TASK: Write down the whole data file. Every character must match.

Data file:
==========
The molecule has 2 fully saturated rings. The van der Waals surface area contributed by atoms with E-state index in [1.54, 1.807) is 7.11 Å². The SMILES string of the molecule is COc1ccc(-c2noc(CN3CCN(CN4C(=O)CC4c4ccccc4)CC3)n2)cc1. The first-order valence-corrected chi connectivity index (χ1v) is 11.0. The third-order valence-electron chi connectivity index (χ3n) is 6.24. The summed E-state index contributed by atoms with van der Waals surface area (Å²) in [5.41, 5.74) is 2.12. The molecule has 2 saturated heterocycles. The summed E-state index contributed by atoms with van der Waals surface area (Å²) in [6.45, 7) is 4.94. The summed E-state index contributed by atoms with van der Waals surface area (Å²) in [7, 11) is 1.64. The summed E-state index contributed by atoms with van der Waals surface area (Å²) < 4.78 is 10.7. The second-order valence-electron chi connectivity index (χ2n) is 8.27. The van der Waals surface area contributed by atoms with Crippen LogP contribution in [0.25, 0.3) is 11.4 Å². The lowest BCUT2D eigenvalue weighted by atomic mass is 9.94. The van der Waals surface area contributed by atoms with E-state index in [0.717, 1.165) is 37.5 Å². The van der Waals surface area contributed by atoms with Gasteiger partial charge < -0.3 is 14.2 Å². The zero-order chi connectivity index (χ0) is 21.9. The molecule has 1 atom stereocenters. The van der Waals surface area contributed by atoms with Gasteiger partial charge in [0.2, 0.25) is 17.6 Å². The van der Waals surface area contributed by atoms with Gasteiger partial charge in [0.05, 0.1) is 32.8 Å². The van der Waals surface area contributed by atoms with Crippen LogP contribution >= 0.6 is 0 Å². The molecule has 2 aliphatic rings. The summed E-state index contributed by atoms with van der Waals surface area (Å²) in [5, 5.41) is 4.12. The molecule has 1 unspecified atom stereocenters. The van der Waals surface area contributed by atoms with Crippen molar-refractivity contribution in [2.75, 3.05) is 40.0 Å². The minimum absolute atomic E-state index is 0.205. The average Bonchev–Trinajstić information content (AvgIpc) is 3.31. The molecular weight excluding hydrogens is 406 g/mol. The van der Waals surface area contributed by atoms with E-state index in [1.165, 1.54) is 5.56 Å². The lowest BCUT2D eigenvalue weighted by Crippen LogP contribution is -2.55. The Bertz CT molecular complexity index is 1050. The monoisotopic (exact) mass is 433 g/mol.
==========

The molecule has 2 fully saturated rings. The van der Waals surface area contributed by atoms with E-state index in [1.54, 1.807) is 7.11 Å². The SMILES string of the molecule is COc1ccc(-c2noc(CN3CCN(CN4C(=O)CC4c4ccccc4)CC3)n2)cc1. The first-order valence-corrected chi connectivity index (χ1v) is 11.0. The third-order valence-electron chi connectivity index (χ3n) is 6.24. The summed E-state index contributed by atoms with van der Waals surface area (Å²) in [5.41, 5.74) is 2.12. The molecule has 2 saturated heterocycles. The summed E-state index contributed by atoms with van der Waals surface area (Å²) in [6.45, 7) is 4.94. The summed E-state index contributed by atoms with van der Waals surface area (Å²) in [7, 11) is 1.64. The summed E-state index contributed by atoms with van der Waals surface area (Å²) < 4.78 is 10.7. The second-order valence-electron chi connectivity index (χ2n) is 8.27. The van der Waals surface area contributed by atoms with Crippen LogP contribution in [0.25, 0.3) is 11.4 Å². The lowest BCUT2D eigenvalue weighted by atomic mass is 9.94. The van der Waals surface area contributed by atoms with E-state index in [0.717, 1.165) is 37.5 Å². The van der Waals surface area contributed by atoms with Gasteiger partial charge < -0.3 is 14.2 Å². The zero-order chi connectivity index (χ0) is 21.9. The molecule has 1 atom stereocenters. The van der Waals surface area contributed by atoms with Gasteiger partial charge in [0.2, 0.25) is 17.6 Å². The van der Waals surface area contributed by atoms with Gasteiger partial charge in [0.05, 0.1) is 32.8 Å². The van der Waals surface area contributed by atoms with Crippen LogP contribution >= 0.6 is 0 Å². The molecule has 2 aliphatic rings. The summed E-state index contributed by atoms with van der Waals surface area (Å²) in [5, 5.41) is 4.12. The molecule has 1 unspecified atom stereocenters. The van der Waals surface area contributed by atoms with Crippen molar-refractivity contribution in [2.75, 3.05) is 40.0 Å². The minimum absolute atomic E-state index is 0.205. The average Bonchev–Trinajstić information content (AvgIpc) is 3.31. The molecular weight excluding hydrogens is 406 g/mol. The van der Waals surface area contributed by atoms with E-state index in [1.165, 1.54) is 5.56 Å². The lowest BCUT2D eigenvalue weighted by Crippen LogP contribution is -2.55. The Bertz CT molecular complexity index is 1050. The monoisotopic (exact) mass is 433 g/mol.